In the midst of this debate, members of the opposition informed the Turkish government that by reviving the semicha, Rabbi Beirav intended to reestablish the kingdom of Israel and rebel against them. Fearing for his life, Rabbi Beirav decided to flee to Egypt. Before doing so, however, he granted semicha to four of his leading disciples: Rabbi Yosef Karo (author of the Shulchan Aruch), Rabbi Moshe of Trani, Rabbi Abraham Shalom and Rabbi Israel de Curial. Rabbi Yosef Karo passed this semicha on to Rabbi Moshe Alsheich, and Rabbi Moshe Alsheich later ordained Rabbi Chaim Vital (the prime disciple of the great Kabbalist Rabbi Yitzchak Luria, known as the Arizal).
There is no record of this renewed ordination proceeding any further than Rabbi Chaim Vital. And although there have been a number of additional attempts at renewing the classical semicha, none of them gained as much traction or included such prominent sages as this attempt by Rabbi Yaakov Beirav. It seems that Jewish leaders have not embraced these attempts in deference to the opinion that classical ordination will only be reestablished during the messianic era.
It is clear that classical semicha does not--or cannot--exist nowadays. This brings us to the obvious question: We still have plenty of rabbis, so what exactly is the modern-day semicha? Who gets to be called a rabbi?
Rabbinical Ordination Today
Despite the cessation of classical semicha, rabbis continued to be ordained throughout the generations. This diminished form of ordination was necessary because it is forbidden for a student to establish himself as an authority in Jewish law without his teacher’s explicit permission. Thus rabbinical ordination came to mean simply that the student had received permission from his teacher to make halachic rulings.
Some are of the opinion that rabbinic ordination nowadays is a remembrance of the ancient classical semicha. Therefore they believe that when granting rabbinic ordination we should try to fulfill as many requirements of the original semicha as possible, such as the requirement that only one qualified to rule in all areas of Jewish law should be ordained.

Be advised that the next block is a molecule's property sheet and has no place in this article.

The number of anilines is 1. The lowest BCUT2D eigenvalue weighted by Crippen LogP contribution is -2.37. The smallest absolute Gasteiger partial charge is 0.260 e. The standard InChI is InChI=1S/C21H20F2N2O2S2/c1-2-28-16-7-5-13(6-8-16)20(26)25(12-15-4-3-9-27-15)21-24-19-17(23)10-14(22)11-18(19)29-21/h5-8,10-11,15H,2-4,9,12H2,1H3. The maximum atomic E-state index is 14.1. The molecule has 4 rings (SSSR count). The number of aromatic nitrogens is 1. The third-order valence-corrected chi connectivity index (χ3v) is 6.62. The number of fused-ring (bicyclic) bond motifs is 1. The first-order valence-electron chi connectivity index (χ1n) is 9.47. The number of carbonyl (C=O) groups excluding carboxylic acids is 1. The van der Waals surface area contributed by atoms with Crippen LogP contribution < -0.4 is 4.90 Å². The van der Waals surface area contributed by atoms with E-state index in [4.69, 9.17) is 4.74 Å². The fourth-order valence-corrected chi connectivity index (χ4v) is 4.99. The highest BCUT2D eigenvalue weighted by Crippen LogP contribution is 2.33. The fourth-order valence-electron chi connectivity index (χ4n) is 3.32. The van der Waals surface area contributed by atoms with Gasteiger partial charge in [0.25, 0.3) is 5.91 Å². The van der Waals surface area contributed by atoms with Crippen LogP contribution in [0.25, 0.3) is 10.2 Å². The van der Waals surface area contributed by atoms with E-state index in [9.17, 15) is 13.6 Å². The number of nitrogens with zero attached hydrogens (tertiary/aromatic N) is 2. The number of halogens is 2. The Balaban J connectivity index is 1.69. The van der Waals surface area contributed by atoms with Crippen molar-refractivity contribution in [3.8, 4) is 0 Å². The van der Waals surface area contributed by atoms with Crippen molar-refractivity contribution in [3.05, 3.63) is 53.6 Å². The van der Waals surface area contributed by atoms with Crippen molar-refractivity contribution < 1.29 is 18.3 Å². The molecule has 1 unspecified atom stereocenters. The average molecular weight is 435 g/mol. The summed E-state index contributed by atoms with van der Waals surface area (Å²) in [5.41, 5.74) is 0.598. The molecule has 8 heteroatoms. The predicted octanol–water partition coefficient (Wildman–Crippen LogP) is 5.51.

Most, however, believe that ordination nowadays has no connection to the original semicha. According to this opinion, there is no need to be qualified in all other areas of the law in order to receive a limited ordination.
While one can receive permission to rule in any one particular area of Jewish law, nowadays, for the most part, there are two levels of ordination. The most basic one, called “Yoreh Yoreh,” authorizes the recipient to rule on matters of kashrut and similar areas of Jewish law that pertain to basic daily life. The more advanced level of semicha is called “Yoddin Yoddin,” and authorizes its recipient to rule as a dayan – a judge in financial matters.
The Lubavitcher Rebbe strongly encouraged young men to study and receive at least the basic level of semicha, Yoreh Yoreh, before their wedding. This ensures that there is someone in each Jewish home who is able to answer the day-to-day halachik questions that are sure to arise.
Finally, it should be pointed out that while many who use the title today are indeed qualified to give rulings and answer questions, “rabbis” have proliferated greatly over the last century. Nowadays the title may be used for one who has a very limited form of ordination (i.e. he can only rule in a very specific area of Jewish law) or simply as a title of respect for a person who is a teacher or has some position of authority. For this reason one should be careful when seeking guidance from a rabbi that he is truly qualified to render a decision in the area of Jewish law one is asking about.